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Paul G. Richardson, MD, on Multiple Myeloma: New Data on Lenalidomide, Bortezomib, and Dexamethasone, With or Without ASCT

2022 ASCO Annual Meeting

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Paul G. Richardson, MD, of Dana-Farber Cancer Institute, discusses phase III findings from the DETERMINATION trial, which showed that, for patients with newly diagnosed multiple myeloma, lenalidomide, bortezomib, and dexamethasone (RVd) with or without autologous stem cell transplant (ASCT) and lenalidomide maintenance to disease progression resulted in the longest median progression-free survival reported for each approach, and a highly significant difference in progression-free survival in favor of early transplant. While overall response rates were similar, rates of MRD favored early transplant also, but toxicity was greater and quality of life was transiently but significantly diminished. No overall survival advantage has been observed to date (Abstract LBA4).



Transcript

Disclaimer: This video transcript has not been proofread or edited and may contain errors.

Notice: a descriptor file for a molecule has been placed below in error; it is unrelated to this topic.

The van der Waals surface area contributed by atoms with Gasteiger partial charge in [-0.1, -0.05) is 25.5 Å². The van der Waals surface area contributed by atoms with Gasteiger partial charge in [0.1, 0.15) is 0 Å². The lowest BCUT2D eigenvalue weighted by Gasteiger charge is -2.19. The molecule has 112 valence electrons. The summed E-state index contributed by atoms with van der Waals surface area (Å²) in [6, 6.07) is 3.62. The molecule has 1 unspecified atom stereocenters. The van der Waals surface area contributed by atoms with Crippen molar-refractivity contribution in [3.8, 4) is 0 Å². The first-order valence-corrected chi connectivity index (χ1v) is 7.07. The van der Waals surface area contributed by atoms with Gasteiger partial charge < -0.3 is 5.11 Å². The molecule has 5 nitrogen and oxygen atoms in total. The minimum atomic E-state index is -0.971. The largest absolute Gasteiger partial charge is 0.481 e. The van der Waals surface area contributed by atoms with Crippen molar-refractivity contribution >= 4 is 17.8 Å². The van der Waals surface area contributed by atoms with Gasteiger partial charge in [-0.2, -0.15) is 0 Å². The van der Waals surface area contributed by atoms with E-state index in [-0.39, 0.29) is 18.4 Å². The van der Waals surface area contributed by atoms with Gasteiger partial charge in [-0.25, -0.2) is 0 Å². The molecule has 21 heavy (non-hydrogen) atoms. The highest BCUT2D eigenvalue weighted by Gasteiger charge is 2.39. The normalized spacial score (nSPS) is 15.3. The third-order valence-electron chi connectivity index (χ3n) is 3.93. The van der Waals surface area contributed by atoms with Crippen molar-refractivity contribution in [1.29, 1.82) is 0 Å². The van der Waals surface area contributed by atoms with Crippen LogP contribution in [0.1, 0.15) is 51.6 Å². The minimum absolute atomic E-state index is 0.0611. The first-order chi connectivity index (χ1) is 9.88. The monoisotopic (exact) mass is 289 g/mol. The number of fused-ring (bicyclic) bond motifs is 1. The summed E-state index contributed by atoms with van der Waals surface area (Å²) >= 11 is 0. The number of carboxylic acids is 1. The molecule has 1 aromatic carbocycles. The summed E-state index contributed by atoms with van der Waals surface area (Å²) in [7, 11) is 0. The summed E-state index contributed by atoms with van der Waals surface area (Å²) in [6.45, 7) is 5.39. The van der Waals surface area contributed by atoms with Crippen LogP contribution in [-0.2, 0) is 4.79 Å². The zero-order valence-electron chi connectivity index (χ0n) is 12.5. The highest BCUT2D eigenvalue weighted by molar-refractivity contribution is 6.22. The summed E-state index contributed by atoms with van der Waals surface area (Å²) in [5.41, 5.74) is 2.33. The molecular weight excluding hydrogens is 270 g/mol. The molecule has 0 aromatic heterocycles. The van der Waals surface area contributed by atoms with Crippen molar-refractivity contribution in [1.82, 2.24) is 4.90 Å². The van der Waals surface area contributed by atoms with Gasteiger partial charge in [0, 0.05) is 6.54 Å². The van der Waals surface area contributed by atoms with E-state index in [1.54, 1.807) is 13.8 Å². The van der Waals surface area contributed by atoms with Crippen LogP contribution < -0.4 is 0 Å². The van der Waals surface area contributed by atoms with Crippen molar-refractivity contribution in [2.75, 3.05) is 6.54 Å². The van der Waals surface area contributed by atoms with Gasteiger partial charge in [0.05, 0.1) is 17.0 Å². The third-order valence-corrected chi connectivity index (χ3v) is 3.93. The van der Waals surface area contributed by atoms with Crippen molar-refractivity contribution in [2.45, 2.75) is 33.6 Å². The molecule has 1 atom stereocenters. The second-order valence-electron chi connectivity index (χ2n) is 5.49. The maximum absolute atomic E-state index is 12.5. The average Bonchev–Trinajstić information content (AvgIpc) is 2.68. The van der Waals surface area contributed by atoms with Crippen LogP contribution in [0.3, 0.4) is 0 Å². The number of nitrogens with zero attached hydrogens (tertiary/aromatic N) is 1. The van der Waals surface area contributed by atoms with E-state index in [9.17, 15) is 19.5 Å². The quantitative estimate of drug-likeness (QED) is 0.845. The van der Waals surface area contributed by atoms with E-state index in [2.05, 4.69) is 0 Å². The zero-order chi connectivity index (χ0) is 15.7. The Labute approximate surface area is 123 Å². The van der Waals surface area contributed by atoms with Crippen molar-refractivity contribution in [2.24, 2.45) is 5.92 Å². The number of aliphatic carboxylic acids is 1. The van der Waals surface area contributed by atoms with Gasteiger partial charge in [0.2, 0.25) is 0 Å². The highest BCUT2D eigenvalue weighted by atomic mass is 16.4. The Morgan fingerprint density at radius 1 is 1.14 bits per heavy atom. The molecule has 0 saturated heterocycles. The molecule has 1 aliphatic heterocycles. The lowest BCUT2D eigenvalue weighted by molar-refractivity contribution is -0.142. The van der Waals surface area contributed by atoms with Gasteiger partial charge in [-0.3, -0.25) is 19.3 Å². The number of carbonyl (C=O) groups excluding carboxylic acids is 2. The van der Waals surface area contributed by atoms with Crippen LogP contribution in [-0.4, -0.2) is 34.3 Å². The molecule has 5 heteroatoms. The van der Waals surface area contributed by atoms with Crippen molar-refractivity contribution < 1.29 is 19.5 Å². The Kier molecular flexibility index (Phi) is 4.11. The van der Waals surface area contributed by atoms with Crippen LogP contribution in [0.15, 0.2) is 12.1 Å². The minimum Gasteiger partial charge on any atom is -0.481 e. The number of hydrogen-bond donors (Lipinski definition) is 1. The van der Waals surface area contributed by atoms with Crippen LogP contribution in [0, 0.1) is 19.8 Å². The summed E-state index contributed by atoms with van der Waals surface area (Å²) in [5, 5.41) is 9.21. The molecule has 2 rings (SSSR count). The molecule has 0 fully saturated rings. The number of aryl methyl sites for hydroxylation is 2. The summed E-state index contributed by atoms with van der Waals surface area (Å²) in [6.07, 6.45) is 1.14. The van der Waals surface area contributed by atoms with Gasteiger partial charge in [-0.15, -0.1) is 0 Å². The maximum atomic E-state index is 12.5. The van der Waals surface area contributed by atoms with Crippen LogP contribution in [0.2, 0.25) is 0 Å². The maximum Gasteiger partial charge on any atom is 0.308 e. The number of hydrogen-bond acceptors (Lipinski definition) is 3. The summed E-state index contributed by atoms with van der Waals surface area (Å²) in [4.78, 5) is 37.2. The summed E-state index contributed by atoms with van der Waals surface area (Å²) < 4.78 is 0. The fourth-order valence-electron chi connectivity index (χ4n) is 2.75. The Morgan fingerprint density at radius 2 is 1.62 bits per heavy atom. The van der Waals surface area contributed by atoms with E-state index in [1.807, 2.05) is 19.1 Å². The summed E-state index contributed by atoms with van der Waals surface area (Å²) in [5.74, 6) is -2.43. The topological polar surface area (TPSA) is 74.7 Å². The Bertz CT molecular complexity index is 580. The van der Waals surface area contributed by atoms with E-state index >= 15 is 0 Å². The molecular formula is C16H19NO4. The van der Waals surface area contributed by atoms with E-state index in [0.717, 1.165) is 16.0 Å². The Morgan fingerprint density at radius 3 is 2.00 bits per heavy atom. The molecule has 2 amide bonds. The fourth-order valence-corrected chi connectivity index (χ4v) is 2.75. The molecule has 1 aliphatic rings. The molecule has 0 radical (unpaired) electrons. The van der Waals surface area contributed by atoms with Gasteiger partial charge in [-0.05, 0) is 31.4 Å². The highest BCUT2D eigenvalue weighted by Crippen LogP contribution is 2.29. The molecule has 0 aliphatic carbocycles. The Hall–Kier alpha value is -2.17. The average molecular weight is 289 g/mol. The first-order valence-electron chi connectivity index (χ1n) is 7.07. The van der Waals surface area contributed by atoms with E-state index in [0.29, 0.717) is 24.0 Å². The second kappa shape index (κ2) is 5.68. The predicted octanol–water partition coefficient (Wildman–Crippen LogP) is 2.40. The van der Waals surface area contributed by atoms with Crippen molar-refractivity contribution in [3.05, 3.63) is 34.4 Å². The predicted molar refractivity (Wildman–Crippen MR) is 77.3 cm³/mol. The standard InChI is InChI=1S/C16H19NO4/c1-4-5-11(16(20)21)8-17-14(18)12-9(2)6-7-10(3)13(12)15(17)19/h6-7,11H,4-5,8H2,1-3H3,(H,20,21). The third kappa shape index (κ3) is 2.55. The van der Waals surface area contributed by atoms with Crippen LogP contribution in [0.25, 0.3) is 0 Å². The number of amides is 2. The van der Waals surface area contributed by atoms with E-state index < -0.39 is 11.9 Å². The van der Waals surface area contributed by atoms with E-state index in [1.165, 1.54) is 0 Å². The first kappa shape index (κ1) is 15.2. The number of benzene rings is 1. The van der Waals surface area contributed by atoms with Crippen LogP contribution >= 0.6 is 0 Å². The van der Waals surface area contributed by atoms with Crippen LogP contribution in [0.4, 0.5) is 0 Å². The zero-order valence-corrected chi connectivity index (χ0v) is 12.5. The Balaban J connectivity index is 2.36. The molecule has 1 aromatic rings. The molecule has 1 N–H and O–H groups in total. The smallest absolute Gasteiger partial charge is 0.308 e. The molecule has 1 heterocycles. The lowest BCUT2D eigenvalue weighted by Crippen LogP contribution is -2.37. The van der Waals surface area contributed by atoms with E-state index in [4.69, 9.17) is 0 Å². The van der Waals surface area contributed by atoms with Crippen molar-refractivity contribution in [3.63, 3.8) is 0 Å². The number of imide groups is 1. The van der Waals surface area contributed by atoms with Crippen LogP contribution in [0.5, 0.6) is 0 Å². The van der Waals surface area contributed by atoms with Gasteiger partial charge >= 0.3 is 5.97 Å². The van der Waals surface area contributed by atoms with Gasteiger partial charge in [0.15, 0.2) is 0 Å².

Our study, the DETERMINATION trial, sought to evaluate the impact of novel therapies, and in particular triplet novel therapies, in the setting of autologous stem cell transplant, and to evaluate best the timing and position of transplant in the era of novel drugs. Now, specifically the triplet we were evaluating was RVD. And in this study, we looked at RVD induction remission treatment with transplant used early or kept in reserve. Very importantly, we also looked at the impact of lenalidomide maintenance continuously after successful induction remission therapy. So RVD consists of lenalidomide, bortezomid, and dexamethasone combined. And the initial treatment phase prior to stem cell collection was three cycles. Stem cells were then harvested, and for patients assigned to early transplant, they underwent autologous transplant, followed then by two further cycles of RVD and then lend maintenance until progression and or intolerance. For the non-transplant group, the patients received RVD for a total of eight cycles. Stem cells were harvested after three, and lenalidomide maintenance continued until either progression or intolerance. Bisphosphonates were used routinely as antiresorptive therapy in both arms. Now we randomized 72 patients across 56 centers. So this was a remarkable team effort across the country. And we were able to show in the study that the primary endpoint of the study was met. Showing a highly significant gain in progression free survival in favor of early transplant. What was exciting though, was we saw that with this approach for both arms, these were the best results seen to date. The median progression-free survival for the delayed transplant arm prior to moving on to next therapy was in excess of 46 months. And for those patients who underwent early transplant, the PFS was a remarkable 61 month. So about a 21 month difference in favor of early transplant. Now, what was so interesting though, was that actually we did not observe a survival benefit. So in fact, the use of transplant later, or other salvage therapies, resulted in equivalent survival with median follow up at 76 months. Now, response rates were similar between the two arms, but we were able to show there that the MRD rate was significantly better for the early transplant group versus the delayed transplant group. However, nonetheless, if you achieved MRD negativity with either approach, progression free survival was remarkably stable, suggesting this as a secondary endpoint might be a very useful tool going forward in understanding who benefits from what. Now in that same context, it's important to note that with the early transplants, we did see a higher rate of toxicities, as we would expect. Importantly, we saw a significant drop in quality of life across the transplant procedure, but encouragingly patients recovered, and this effect appeared to be transient. Of some concern, however, was that we did see a significant signal against early transplant for secondary leukemia, in particular AML and MDS. Now, the numbers were small. We saw 10 patients affected by this in the early transplant arm versus zero in the arm in which transplant was kept in reserve. And so this is an important finding that we'll continue to monitor carefully and evaluate. What was exciting though, was the use of salvage therapies. And in the early transplant group, this consisted of an array of different approaches, as one would expect, monoclonal antibodies, pomalidomide, and so forth. Interestingly and importantly, in the deferred transplant group or delayed transplant group, only 28% of the patients chose to have transplant immediately at first relapse or indeed at any stage so far in their management. And despite that, the survival was the same, which suggests to us that salvage approaches with novel treatments was highly effective in preserving survival overall. So I think the implications of this study are really quite substantial. They show that patients have the option of keeping transplant in reserve in particular circumstances in a subset of these patients. Conversely, however, clearly early transplant results in a dramatic progression free survival benefit, in favor of the use of high dose morpholine early, and a critical research question for us is how can we do better? Are there better approaches to achieving the same thing? And in this regard, we're very excited because we now have quadruplets of drugs, for example, RVD plus daratumumab, KRD plus daratumumab, RVD plus isatuximab, KRD plus isatuximab. These are very exciting quadruplet approaches, all of which are showing great promise and very high rates of MRD, whether or not you pursue transplant. So I think the future is particularly exciting as we incorporate yet more novel agents to improve patient outcome. Importantly, there were some subgroup analyses done that were planned A priority. And in these, there were a number of findings that were of note. One in particular was that we had the highest representation of African American patients in this setting seen to date. And we were very pleased to see this, of approximately 20% in fact. In the African American population outcomes were excellent, but very interestingly, it did appear that in fact, the benefit of transplant in that particular subgroup was not as pronounced as it was in others. And similarly, in other high risk versus standard risk groups, differences were seen. None were so big that we could be definitive, but nonetheless, there were a number which allow us to generate hypotheses to better understand who benefits from what most. And I think this is a very important part of the study that will be obviously a focus for future trials going forward.